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Arrest suicides: Parents' law call
The families of two 17-year-old boys who killed themselves after being arrested are delivering a petition to Downing Street, calling for a change in the law.
Nick and Jane Lawton's son Joe committed suicide two days after he was arrested for drink-driving last August.
Adrian and Ann Thornber's son Edward also took his own life after being summoned to court for possessing 50p worth of cannabis.
In both cases the parents were not informed of the arrests because their sons were treated as adults in custody.
The families have now joined forces to call for the Government to address the "anomaly" that 17-year-olds are treated as adults when arrested but as children if they are charged.
Mr Lawton told BBC Breakfast that he hoped the "groundswell" of public support would encourage ministers to act after more than 50,000 people signed the petition.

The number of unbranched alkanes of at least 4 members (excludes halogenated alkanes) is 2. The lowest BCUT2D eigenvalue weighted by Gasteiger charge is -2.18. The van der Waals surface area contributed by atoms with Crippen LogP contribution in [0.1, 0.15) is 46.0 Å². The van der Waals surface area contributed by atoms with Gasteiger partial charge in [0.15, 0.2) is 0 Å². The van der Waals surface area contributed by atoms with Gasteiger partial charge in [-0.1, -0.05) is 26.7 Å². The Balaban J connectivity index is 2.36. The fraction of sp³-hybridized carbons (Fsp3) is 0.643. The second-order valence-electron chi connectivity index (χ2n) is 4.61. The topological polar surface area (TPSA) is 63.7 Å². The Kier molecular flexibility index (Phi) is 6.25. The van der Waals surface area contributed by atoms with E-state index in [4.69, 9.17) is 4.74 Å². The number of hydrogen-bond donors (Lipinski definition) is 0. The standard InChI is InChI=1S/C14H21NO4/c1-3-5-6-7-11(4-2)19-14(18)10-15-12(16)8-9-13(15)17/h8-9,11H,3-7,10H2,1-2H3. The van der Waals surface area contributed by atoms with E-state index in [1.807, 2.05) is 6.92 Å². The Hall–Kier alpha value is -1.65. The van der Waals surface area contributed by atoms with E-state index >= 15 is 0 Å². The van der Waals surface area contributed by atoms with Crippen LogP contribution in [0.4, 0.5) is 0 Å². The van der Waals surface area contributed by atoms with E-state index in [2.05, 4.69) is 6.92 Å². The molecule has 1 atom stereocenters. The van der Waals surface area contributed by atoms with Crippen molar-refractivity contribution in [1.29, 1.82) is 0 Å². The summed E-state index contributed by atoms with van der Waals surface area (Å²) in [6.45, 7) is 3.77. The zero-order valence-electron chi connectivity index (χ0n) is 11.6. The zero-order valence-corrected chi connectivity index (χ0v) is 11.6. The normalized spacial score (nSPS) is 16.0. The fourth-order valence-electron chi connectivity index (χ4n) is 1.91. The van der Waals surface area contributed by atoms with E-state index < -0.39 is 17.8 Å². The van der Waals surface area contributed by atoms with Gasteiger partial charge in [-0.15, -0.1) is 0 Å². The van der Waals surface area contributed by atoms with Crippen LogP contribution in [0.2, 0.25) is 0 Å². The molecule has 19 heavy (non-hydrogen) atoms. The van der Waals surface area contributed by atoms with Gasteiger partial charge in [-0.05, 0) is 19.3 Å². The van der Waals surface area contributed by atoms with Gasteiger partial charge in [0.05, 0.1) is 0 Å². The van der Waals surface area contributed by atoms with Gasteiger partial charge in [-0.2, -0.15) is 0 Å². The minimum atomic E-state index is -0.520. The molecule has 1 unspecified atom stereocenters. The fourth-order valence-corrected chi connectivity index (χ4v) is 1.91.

"Joe was our only child so we're not doing this for ourselves," he said. "We don't want other families to go through what we went through. It's dreadful."
Mr Lawton said Joe felt "ashamed" and "embarrassed" about his arrest but he was denied the chance to offer support to his son, adding: "But we were denied that opportunity to help him because at no time while Joe was in custody were we told of that. Very few people are aware of this anomaly in the law - whilst in custody they are treated as adults but as soon as they're charged they are then treated as children. How can you be an adult one moment and a child the next? That simply isn't right."
Both families say that if the law is changed it will bring the UK into line with the United Nations convention on the rights of the child. It states that every person under 18 must be treated as a child if they are considered such in the eyes of the law of that country.
A judicial review into the issue is ongoing.